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Experiencing the Centenary
Discovering the Centenary
Understanding the Centenary
Scientific section > Colloquesseminaires > A Civilizing Work ? The French Army in Macedonia, 1915-1918

A Civilizing Work ? The French Army in Macedonia, 1915-1918

Building a French airfield at Thasos, 1916
© René Préjelan, Croquis d'aviation en Macédoine (Paris, Devambez, n.d.)
Image locale (image propre et limitée à l'article, invisible en médiathèque)

At 7pm Thursday March 9th a lecture will be given by professor John Horne, at the Ecole Française d'Athènes (EFA), in Greece.

The Franco-British front in Macedonia was the last of the ‘fronts’ that locked Europe into a mutual siege during the Great War. All siege warfare by its static nature entails multiple kinds of work for fortification, supply and transport, not to mention economic and cultural relations with the local population. The Macedonian front, with its hub in Salonika, was no different. But the French expeditionary force, which led the Allied effort, was significantly colonial in its make-up and its approach to work as a ‘civilizing mission’ drew on more than a century of military expeditions to the ‘Orient’. This lecture will use John Horne’s ongoing work to ask how the French army understood its role in Macedonia during the Great War.

John Horne is currently Leverhulme Visting Professor of History at Oxford University. He is emeritus Fellow of Trinity College Dublin, where he was Professor of Modern European History until 2015, and the founder of the Centre for War Studies. A Member of the Royal Irish Academy, he is a member of the Research Centre of the Historial de la Grande Guerre, Péronne and serves on the French Mission du Centenaire de la Grande Guerre. Of British-Australian parentage and upbringing, he studied as an undergraduate at Adelaide and Oxford (Balliol College) and took his D. Phil. at the University of Sussex.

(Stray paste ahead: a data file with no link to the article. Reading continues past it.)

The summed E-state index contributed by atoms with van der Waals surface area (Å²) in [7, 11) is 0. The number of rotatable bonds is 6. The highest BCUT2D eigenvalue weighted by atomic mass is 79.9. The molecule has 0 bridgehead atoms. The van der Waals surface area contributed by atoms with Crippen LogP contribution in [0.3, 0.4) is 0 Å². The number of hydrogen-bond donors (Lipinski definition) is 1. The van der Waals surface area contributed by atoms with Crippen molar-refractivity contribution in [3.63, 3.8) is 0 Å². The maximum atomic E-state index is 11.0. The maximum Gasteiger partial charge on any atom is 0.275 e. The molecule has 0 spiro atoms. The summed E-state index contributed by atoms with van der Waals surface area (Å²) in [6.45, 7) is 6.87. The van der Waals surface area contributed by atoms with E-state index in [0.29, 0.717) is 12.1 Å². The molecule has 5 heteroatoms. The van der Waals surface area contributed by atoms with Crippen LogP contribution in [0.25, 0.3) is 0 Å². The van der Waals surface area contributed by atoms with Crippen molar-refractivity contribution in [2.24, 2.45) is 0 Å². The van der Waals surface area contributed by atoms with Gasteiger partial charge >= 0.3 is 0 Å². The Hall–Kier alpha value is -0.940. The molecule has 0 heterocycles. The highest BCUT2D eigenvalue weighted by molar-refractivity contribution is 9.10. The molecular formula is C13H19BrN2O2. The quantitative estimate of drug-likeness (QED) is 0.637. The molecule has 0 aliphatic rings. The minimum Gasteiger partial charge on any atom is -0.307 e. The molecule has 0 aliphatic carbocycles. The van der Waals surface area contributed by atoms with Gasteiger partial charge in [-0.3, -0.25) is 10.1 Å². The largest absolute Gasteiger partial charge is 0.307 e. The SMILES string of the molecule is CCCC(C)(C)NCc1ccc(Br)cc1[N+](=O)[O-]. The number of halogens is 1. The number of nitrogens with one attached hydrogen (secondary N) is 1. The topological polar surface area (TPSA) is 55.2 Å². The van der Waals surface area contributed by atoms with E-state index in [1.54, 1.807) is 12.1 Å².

He has written extensively on modern France and the transnational history of the Great War. Among his books are: (with Alan Kramer), German Atrocities, 1914. A History of Denial (New Haven, Yale, 2001), translated into German (2003) and French (2005); (ed.) A Companion to World War One (Oxford, Blackwell-Wiley, 2010); (ed.) Vers la guerre totale: le tournant de 1914-1915 (Paris, Tallandier, 2010); and with Robert Gerwarth, War in Peace: Paramilitary Violence in Europe after the Great War (Oxford University Press, 2012). He is currently working on a history of the French experiences of the Great War.